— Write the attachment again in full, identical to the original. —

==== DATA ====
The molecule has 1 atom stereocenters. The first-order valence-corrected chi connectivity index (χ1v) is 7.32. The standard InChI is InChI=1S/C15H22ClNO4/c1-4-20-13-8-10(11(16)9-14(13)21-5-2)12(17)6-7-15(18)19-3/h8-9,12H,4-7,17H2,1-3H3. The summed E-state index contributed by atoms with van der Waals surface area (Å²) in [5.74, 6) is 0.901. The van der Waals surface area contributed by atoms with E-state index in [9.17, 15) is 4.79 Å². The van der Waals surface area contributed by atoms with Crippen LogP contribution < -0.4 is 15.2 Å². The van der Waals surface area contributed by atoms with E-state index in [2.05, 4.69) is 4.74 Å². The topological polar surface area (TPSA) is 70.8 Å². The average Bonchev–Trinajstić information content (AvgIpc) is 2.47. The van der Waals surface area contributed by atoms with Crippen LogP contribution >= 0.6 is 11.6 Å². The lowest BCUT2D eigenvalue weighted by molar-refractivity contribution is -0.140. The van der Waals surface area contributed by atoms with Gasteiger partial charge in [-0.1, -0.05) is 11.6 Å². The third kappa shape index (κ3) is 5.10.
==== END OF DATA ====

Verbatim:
The molecule has 1 atom stereocenters. The first-order valence-corrected chi connectivity index (χ1v) is 7.32. The standard InChI is InChI=1S/C15H22ClNO4/c1-4-20-13-8-10(11(16)9-14(13)21-5-2)12(17)6-7-15(18)19-3/h8-9,12H,4-7,17H2,1-3H3. The summed E-state index contributed by atoms with van der Waals surface area (Å²) in [5.74, 6) is 0.901. The van der Waals surface area contributed by atoms with E-state index in [9.17, 15) is 4.79 Å². The van der Waals surface area contributed by atoms with Crippen LogP contribution < -0.4 is 15.2 Å². The van der Waals surface area contributed by atoms with E-state index in [2.05, 4.69) is 4.74 Å². The topological polar surface area (TPSA) is 70.8 Å². The average Bonchev–Trinajstić information content (AvgIpc) is 2.47. The van der Waals surface area contributed by atoms with Crippen LogP contribution >= 0.6 is 11.6 Å². The lowest BCUT2D eigenvalue weighted by molar-refractivity contribution is -0.140. The van der Waals surface area contributed by atoms with Gasteiger partial charge in [-0.1, -0.05) is 11.6 Å². The third kappa shape index (κ3) is 5.10.